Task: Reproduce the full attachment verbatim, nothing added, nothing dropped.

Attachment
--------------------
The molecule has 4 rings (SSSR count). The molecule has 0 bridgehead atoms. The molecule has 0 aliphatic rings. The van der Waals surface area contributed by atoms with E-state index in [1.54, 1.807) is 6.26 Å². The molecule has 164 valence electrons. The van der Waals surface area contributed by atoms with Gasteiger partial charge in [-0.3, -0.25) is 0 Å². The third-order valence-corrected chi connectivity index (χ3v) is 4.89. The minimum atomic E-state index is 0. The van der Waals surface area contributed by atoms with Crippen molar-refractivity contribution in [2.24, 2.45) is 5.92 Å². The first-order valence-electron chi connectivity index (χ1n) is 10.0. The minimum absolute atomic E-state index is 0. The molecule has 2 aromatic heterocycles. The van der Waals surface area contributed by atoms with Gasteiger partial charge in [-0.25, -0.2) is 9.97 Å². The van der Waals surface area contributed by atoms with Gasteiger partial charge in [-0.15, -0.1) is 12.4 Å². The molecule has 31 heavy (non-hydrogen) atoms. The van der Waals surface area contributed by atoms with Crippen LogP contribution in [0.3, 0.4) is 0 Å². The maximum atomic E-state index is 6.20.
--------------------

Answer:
The molecule has 4 rings (SSSR count). The molecule has 0 bridgehead atoms. The molecule has 0 aliphatic rings. The van der Waals surface area contributed by atoms with E-state index in [1.54, 1.807) is 6.26 Å². The molecule has 164 valence electrons. The van der Waals surface area contributed by atoms with Gasteiger partial charge in [-0.3, -0.25) is 0 Å². The third-order valence-corrected chi connectivity index (χ3v) is 4.89. The minimum atomic E-state index is 0. The van der Waals surface area contributed by atoms with Crippen molar-refractivity contribution in [2.24, 2.45) is 5.92 Å². The first-order valence-electron chi connectivity index (χ1n) is 10.0. The minimum absolute atomic E-state index is 0. The molecule has 2 aromatic heterocycles. The van der Waals surface area contributed by atoms with Gasteiger partial charge in [-0.25, -0.2) is 9.97 Å². The van der Waals surface area contributed by atoms with Gasteiger partial charge in [-0.15, -0.1) is 12.4 Å². The molecule has 31 heavy (non-hydrogen) atoms. The van der Waals surface area contributed by atoms with Crippen LogP contribution in [0.3, 0.4) is 0 Å². The maximum atomic E-state index is 6.20.